In accordance with one embodiment of the invention and as shown in FIG. 1, a layer of conductive material 10 such as aluminum or polycrystalline silicon is formed over a semiconductor substrate 12, for example of silicon or gallium arsenide. A layer of dielectric material 14 such as oxide is formed over the conductive layer 10 and a layer of etch resistant material 16 such as photoresist is formed to cover the dielectric layer 14. The dielectric layer 14 is exposed at a point over the conductive layer 10.
Next, an etch of the exposed dielectric layer is performed. The etch can be an isotropic etch, for example using hydrofluoric or some other acid as known in the art. More preferably, however, the exposed dielectric is removed with an anisotropic etch, for example with an RIE or a dry plasma etch. In either case, the etch removes the exposed dielectric layer to expose the underlying conductive layer.
Whether the exposed dielectric material is removed with a wet or (preferably) a dry etch, a sidewall 20 is formed in the dielectric material 14 as shown in FIG. 2. A substantially planar dielectric surface 22, which is covered by the etch resistant layer 16, remains substantially planar. The angle 24 at the junction of the sidewall 20 and the planar surface 22 of the dielectric 14 is, at this point, a noncritical angle. This is in contrast to other processes that require control of the angle in order to provide adequate contact between a subsequently deposited second conductive layer and the first conductive layer.
After the conductive layer 10 is exposed the etch resistant layer 16 is removed and a second etch is performed on the dielectric layer 14 as shown in FIG. 2 which results in the structure of FIG. 3. This etch comprised the use of an argon plasma, but any heavy inert etch material such as argon, krypton, or xenon (nonreactive with, for example, aluminum and SiO2) would function sufficiently. The use of the nonreactive argon resulted in an etch that was as close to a purely physical erosion as possible, as opposed to having a substantial chemical etch component. Note that the underlying conductive layer 10 is also somewhat etched, but the etch material is selected to minimize this removal, and the removal rate is slow as a result of the horizontal surface. This removal can be a process advantage as sputter cleaning of the first metallization surface prior to metal 2 deposition reduces via resistance.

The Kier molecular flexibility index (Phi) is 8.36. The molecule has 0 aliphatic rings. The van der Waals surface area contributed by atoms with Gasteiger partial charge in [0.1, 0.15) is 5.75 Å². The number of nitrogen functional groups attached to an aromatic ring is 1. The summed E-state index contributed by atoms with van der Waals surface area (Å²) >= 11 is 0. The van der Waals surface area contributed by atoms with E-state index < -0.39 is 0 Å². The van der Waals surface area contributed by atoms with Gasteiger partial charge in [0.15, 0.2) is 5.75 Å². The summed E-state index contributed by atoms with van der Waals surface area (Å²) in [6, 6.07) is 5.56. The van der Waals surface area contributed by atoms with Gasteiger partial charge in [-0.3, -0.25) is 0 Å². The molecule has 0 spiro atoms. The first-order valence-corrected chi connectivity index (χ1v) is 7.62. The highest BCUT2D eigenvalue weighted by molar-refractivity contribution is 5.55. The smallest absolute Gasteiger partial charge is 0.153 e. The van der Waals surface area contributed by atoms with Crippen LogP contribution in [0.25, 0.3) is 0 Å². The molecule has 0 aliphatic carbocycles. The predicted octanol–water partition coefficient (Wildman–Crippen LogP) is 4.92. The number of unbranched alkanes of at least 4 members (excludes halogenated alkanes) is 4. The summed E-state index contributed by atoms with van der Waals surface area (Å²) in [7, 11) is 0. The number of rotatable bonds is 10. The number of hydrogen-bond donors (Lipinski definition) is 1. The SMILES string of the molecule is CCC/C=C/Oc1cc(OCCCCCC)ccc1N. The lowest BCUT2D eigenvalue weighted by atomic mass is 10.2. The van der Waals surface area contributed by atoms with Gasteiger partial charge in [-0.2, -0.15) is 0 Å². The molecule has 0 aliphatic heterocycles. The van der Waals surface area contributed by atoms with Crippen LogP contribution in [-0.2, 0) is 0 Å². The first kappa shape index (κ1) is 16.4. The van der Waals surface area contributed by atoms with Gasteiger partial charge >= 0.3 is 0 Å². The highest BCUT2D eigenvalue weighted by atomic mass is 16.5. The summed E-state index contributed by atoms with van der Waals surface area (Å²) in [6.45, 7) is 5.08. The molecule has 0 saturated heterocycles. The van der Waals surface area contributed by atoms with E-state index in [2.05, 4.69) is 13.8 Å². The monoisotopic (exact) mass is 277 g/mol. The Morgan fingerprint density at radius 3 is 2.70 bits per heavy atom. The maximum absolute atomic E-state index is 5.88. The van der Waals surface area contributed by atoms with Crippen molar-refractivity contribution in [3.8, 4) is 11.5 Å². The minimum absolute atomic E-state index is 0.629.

The dielectric material at angle 24 of FIG. 2 etched at about four times the rate of either the sidewall 20 the planar surface 22. This created a facet 30 in the sidewall. This facet 30 had an angle of between about 45° and 50°. The etch that produced the facet created about 600Å to 800Å loss of material along the planar surface of the dielectric, and about 2400Å to 3200Å loss of material along the edge defined by the junction of the sidewall and the planar surface.
In addition to the facet 30 created in the sidewall, a redeposition layer 32 was formed on the sidewall and on a portion of the conductive layer 10. This redeposition layer 32 resulted from the argon etch redepositing the eroded dielectric material back onto the sidewall. This sputter redeposition of the dielectric material further added to the slope of the contact and overcomes the problems associated with previous sloped contacts comprising the use of faceting.